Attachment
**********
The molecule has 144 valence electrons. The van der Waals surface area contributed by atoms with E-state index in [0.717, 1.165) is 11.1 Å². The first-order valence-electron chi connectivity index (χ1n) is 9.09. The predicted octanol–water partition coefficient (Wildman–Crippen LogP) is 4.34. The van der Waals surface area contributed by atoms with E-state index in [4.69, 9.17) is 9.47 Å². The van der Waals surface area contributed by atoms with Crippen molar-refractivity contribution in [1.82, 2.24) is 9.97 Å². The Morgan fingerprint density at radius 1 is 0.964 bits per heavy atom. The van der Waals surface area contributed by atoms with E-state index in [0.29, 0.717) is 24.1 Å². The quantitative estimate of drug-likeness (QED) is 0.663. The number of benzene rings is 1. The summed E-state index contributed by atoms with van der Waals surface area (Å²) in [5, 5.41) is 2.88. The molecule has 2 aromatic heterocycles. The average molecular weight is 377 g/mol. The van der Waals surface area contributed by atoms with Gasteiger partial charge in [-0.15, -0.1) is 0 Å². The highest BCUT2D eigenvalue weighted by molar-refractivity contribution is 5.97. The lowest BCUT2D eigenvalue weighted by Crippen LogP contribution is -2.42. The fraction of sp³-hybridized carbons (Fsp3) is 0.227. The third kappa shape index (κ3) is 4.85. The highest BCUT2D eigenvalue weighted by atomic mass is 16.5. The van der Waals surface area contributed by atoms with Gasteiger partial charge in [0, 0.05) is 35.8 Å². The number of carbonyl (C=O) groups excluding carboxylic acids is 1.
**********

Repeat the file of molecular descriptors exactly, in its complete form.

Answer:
The molecule has 144 valence electrons. The van der Waals surface area contributed by atoms with E-state index in [0.717, 1.165) is 11.1 Å². The first-order valence-electron chi connectivity index (χ1n) is 9.09. The predicted octanol–water partition coefficient (Wildman–Crippen LogP) is 4.34. The van der Waals surface area contributed by atoms with E-state index in [4.69, 9.17) is 9.47 Å². The van der Waals surface area contributed by atoms with Crippen molar-refractivity contribution in [1.82, 2.24) is 9.97 Å². The Morgan fingerprint density at radius 1 is 0.964 bits per heavy atom. The van der Waals surface area contributed by atoms with E-state index in [0.29, 0.717) is 24.1 Å². The quantitative estimate of drug-likeness (QED) is 0.663. The number of benzene rings is 1. The summed E-state index contributed by atoms with van der Waals surface area (Å²) in [5, 5.41) is 2.88. The molecule has 2 aromatic heterocycles. The average molecular weight is 377 g/mol. The van der Waals surface area contributed by atoms with Gasteiger partial charge in [-0.15, -0.1) is 0 Å². The highest BCUT2D eigenvalue weighted by molar-refractivity contribution is 5.97. The lowest BCUT2D eigenvalue weighted by Crippen LogP contribution is -2.42. The fraction of sp³-hybridized carbons (Fsp3) is 0.227. The third kappa shape index (κ3) is 4.85. The highest BCUT2D eigenvalue weighted by atomic mass is 16.5. The van der Waals surface area contributed by atoms with Gasteiger partial charge in [0, 0.05) is 35.8 Å². The number of carbonyl (C=O) groups excluding carboxylic acids is 1.